Tip 9: Implement a good backup and consider implementing a fallback system

Better safe than sorry: A backup must be in a different physical location than the main server  and cover a sufficient long time span. An alternative to a data backup is a full fallback system that can be activated if the main system is being hacked or overloaded.

Tip 10: Consider a Single-Sign On implementation

If there are many login mechanisms present in an organization, things can more easily go wrong compared with a Single-Sign-On environment. iDelft has experience in setting up a Single Sign-On (SSO) environment, also in combination with Drupal. This allows the number of accounts and passwords to be limited. The users are managed in a central place  know as IdP (IdP: Identity Provider). The the software can then use  an SP (SP: Service Provider). For some projects (for example the Nikhef alumni portal), iDelft has made the software work in combination with an existing Single Sign-On environment. With the push of a button, a malicious user can be immediately disconnected from all systems.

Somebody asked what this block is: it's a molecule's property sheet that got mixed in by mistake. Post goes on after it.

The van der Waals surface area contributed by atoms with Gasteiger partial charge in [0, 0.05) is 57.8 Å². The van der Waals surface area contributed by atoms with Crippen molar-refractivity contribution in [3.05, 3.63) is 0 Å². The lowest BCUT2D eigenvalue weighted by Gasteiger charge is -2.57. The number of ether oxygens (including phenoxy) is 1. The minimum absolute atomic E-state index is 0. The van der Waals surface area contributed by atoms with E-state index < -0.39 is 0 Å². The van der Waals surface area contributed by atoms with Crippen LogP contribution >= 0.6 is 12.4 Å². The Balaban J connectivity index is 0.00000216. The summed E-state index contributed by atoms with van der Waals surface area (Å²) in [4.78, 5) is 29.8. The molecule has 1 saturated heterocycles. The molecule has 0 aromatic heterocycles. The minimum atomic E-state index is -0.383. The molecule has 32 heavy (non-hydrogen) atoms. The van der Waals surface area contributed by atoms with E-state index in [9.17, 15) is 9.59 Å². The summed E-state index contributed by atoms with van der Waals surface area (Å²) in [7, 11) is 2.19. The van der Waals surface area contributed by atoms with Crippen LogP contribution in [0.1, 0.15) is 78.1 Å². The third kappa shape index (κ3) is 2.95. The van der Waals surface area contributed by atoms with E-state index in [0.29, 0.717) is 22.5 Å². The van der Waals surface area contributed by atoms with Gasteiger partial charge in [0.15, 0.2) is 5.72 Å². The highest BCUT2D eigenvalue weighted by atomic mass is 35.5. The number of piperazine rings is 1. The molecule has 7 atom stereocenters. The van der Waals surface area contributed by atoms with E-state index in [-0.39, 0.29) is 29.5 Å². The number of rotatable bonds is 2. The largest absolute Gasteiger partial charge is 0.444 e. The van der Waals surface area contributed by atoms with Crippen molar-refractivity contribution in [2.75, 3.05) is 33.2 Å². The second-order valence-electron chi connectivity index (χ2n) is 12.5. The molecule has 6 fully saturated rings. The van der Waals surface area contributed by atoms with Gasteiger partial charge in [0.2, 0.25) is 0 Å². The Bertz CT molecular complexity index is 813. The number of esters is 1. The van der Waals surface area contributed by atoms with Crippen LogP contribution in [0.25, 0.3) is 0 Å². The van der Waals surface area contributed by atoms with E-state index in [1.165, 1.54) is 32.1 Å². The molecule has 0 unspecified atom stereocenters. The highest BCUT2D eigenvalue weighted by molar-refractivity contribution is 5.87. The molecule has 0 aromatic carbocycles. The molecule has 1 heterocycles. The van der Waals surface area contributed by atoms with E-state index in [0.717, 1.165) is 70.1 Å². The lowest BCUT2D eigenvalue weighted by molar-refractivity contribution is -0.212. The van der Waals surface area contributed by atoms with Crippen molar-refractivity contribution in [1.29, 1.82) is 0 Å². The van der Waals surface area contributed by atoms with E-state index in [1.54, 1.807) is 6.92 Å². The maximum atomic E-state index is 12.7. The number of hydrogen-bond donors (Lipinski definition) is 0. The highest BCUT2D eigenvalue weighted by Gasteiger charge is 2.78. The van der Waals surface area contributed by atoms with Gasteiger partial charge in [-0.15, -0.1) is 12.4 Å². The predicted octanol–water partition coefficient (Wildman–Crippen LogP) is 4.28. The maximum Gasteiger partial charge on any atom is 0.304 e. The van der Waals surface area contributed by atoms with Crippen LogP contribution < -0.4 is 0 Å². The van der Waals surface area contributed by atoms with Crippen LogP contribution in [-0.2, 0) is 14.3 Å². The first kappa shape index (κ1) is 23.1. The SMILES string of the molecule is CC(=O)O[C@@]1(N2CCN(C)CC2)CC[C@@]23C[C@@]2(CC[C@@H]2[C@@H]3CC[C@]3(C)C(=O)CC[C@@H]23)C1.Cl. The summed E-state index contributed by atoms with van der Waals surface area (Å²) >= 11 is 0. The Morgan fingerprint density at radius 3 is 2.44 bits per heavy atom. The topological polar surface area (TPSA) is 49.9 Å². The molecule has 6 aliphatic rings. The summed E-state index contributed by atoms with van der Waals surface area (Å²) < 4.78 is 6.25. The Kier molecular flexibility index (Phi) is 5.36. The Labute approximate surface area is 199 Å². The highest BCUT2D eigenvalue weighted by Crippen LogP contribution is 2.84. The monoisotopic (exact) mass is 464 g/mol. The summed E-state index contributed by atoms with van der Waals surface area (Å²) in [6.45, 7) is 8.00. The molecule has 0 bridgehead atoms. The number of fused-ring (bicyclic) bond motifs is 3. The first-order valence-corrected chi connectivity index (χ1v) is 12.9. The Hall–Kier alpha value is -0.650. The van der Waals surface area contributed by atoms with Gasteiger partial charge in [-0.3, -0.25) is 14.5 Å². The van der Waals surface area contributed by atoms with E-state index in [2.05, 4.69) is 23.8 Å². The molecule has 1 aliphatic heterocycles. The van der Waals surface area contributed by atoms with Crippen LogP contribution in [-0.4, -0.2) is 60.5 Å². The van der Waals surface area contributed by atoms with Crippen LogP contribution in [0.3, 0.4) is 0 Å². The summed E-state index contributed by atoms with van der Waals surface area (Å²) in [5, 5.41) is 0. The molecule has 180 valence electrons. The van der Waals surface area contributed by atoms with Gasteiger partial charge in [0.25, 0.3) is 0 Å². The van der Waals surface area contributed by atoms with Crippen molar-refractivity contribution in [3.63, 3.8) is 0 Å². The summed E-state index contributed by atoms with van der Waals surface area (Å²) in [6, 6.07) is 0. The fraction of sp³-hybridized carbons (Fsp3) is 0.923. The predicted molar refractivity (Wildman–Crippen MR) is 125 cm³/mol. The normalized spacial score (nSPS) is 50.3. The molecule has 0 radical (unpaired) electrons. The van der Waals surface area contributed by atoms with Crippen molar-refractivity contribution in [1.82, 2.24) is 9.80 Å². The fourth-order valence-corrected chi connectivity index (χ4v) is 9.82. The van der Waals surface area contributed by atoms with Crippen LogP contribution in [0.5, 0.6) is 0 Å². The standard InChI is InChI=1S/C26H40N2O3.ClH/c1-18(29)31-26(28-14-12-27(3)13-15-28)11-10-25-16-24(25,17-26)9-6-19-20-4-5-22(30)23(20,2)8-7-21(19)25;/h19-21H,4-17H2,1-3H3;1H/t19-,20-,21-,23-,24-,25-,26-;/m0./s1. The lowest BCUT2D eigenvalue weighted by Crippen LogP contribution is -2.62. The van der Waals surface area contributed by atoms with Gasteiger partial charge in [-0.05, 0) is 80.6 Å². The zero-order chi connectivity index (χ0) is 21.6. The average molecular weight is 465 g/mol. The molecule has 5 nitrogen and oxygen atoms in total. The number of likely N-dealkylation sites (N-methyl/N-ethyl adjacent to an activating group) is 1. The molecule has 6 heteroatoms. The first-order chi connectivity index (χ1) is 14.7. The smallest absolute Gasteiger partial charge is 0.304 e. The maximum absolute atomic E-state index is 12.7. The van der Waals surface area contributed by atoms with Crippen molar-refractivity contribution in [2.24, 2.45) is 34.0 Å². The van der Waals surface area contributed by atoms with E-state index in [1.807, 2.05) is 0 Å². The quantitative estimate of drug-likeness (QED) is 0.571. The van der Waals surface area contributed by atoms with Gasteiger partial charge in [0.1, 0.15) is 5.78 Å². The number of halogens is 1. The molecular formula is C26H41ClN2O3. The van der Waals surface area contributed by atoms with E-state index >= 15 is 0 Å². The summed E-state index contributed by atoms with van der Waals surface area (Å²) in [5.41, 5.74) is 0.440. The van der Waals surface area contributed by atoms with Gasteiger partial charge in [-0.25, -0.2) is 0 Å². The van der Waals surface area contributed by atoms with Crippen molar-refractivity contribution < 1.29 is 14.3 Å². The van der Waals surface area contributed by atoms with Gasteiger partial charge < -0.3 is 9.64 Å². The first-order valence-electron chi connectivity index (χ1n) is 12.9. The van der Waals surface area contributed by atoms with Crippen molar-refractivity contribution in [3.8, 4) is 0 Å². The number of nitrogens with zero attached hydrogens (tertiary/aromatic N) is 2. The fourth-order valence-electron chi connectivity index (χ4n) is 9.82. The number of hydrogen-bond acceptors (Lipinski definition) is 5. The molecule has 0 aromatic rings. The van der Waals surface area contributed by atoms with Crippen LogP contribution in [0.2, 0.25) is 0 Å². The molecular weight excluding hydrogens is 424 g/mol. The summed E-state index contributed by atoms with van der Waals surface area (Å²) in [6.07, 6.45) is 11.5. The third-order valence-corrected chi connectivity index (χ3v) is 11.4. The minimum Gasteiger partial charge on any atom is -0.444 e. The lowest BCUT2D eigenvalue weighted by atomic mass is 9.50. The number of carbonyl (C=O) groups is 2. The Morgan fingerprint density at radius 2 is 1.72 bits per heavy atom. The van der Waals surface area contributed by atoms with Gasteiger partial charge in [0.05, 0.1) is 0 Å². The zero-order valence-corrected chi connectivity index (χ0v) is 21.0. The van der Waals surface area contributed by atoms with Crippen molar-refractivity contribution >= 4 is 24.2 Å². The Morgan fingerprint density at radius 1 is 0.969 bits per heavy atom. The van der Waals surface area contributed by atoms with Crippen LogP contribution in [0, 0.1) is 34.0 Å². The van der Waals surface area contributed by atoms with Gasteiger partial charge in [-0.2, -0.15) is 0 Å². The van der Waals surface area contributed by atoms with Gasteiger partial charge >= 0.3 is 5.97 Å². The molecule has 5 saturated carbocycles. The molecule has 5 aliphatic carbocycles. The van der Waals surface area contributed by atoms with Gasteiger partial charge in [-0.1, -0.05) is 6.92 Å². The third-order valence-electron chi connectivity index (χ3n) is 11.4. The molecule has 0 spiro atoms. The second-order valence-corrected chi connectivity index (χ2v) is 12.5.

Finally: The iDelft security philosophy

We strongly believe that only through knowledge and hands-on experience you can take system security to a higher level. It goes without saying that much of the software produced by iDelft is also hosted and maintained by us. The servers, applications and firewalls are properly configured so that unauthorized persons cannot penetrate the server directly or via Drupal using, for example, XSS scripting. We implement advanced software packages on the servers that automatically and continuously scan web requests and intervene when abuse is detected: quantitatively (a large number of requests), but also qualitatively (for example, a targeted attack to penetrate via a login screen). Forms are also protected to stop spammers. In summary: security can only be effective if attention is paid to protection at all levels and components.

Please contact us if a quick security scan of the web environment is required. We like to stop by and help your organisation.